“For some of us, we are Arab Israelis, but is it the same as being Jordanian, Iraqi, Egyptian? For them, our references are the official authority. This is Israel, so they feel like Israeli Arabs. I am a Palestinian of Israeli citizenship. I am Arab because I belong to an Arab nation, but I am Palestinian… We must not deny who we are.”

Ashkar says of the film: “Some people expect to see different Palestinians, resistant, suffering from the occupation. But this film shifts away from that. This may come as a surprise. I wanted to give a different perspective on the Palestinians as they are seen in France. It’s not a militant film in the sense that it’s not going to speak directly about occupation, conflict, resistance,” Ashkar adds.

Though it does not tackle the question of occupation heads-on, it raises the issue of identity, memory and how Palestinians who remained in what became Israel in 1948’s Nakba are portrayed. Does this make it a film about militants?

If it’s in the sense of memory, then yes, my film is militant and resistant in the sense that I’m trying to maintain a memory. I am talking about the 1948 Palestinian question. We look a lot at the West Bank or Gaza, but we do not know this other Palestinian reality.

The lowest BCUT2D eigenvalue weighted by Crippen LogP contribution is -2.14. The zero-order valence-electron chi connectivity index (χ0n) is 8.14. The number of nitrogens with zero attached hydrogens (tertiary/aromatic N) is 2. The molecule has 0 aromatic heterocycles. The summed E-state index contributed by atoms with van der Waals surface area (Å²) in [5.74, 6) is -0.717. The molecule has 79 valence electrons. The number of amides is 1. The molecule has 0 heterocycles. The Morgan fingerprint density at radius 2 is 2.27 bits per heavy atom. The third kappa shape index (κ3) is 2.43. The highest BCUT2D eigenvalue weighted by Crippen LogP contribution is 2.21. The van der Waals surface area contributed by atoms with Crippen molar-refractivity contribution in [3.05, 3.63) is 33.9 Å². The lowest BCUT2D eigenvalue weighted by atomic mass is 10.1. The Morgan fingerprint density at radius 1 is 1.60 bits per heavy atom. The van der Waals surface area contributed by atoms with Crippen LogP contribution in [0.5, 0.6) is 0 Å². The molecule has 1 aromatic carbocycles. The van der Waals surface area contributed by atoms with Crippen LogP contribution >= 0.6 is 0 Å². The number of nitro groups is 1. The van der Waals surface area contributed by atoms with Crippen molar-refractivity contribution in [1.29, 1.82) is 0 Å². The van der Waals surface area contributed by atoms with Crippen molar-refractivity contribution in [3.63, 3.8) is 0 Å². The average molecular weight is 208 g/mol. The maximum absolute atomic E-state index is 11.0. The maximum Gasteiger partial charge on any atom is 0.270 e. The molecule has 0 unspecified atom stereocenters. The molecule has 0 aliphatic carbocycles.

Palestinians represent 20 per cent of the population in Israel, most often marginalised in Israeli society. For the new generations, 1948, when Israel was created and hundreds of thousands of Palestinians were expelled, is a page of history – rewritten by the Israeli state – learned at school. Some families choose to forget their Palestinian identity to better help their children integrate. Double culture, double language, but finally a single identity, surrounded by silence.

Throughout the film Ashkar asks: “What is our identity?” The answers are all the more surprising and lead to an in-depth reflection of what it means to be a Palestinian in Israel. If the Palestinian memory is very much alive and well maintained in the West Bank, there seems to be a deficit of memory for Israeli Palestinians of 1948, those who are of Israeli citizenship and of “Arab” nationality.

We are not refugees. We have become Israeli citizens. We lived in Palestine and then suddenly we lived in Israel. The refugees have been ripped out of their homes; that’s the difference.